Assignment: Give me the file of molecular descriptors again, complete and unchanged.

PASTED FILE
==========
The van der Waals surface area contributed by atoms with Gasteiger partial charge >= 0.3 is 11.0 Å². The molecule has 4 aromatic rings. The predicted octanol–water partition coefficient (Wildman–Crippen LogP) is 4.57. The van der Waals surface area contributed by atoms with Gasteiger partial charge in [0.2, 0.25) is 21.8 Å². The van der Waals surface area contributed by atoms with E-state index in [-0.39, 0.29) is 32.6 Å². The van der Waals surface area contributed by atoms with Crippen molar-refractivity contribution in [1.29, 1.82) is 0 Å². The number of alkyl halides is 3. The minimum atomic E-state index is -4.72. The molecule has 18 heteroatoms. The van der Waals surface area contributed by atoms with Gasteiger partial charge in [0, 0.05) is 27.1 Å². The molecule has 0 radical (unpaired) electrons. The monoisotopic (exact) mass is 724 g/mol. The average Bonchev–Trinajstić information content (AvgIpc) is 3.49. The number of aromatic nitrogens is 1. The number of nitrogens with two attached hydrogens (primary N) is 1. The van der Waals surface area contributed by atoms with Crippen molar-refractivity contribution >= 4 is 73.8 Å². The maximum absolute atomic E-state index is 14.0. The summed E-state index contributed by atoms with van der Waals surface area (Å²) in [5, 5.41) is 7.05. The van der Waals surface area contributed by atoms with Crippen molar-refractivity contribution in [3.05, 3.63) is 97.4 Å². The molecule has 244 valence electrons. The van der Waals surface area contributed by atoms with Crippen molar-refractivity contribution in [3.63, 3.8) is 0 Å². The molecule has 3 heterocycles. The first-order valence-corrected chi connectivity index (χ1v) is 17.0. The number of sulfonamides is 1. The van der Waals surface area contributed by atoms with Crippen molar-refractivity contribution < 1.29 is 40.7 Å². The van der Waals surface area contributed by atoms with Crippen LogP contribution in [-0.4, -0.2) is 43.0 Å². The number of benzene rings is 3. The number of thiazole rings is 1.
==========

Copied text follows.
The van der Waals surface area contributed by atoms with Gasteiger partial charge >= 0.3 is 11.0 Å². The molecule has 4 aromatic rings. The predicted octanol–water partition coefficient (Wildman–Crippen LogP) is 4.57. The van der Waals surface area contributed by atoms with Gasteiger partial charge in [0.2, 0.25) is 21.8 Å². The van der Waals surface area contributed by atoms with E-state index in [-0.39, 0.29) is 32.6 Å². The van der Waals surface area contributed by atoms with Crippen molar-refractivity contribution in [1.29, 1.82) is 0 Å². The number of alkyl halides is 3. The minimum atomic E-state index is -4.72. The molecule has 18 heteroatoms. The van der Waals surface area contributed by atoms with Gasteiger partial charge in [0, 0.05) is 27.1 Å². The molecule has 0 radical (unpaired) electrons. The monoisotopic (exact) mass is 724 g/mol. The average Bonchev–Trinajstić information content (AvgIpc) is 3.49. The number of aromatic nitrogens is 1. The number of nitrogens with two attached hydrogens (primary N) is 1. The van der Waals surface area contributed by atoms with Crippen molar-refractivity contribution >= 4 is 73.8 Å². The maximum absolute atomic E-state index is 14.0. The summed E-state index contributed by atoms with van der Waals surface area (Å²) in [5, 5.41) is 7.05. The van der Waals surface area contributed by atoms with Crippen molar-refractivity contribution in [3.05, 3.63) is 97.4 Å². The molecule has 244 valence electrons. The van der Waals surface area contributed by atoms with Crippen molar-refractivity contribution in [3.63, 3.8) is 0 Å². The molecule has 3 heterocycles. The first-order valence-corrected chi connectivity index (χ1v) is 17.0. The number of sulfonamides is 1. The van der Waals surface area contributed by atoms with Crippen molar-refractivity contribution < 1.29 is 40.7 Å². The van der Waals surface area contributed by atoms with Crippen LogP contribution in [-0.4, -0.2) is 43.0 Å². The number of benzene rings is 3. The number of thiazole rings is 1.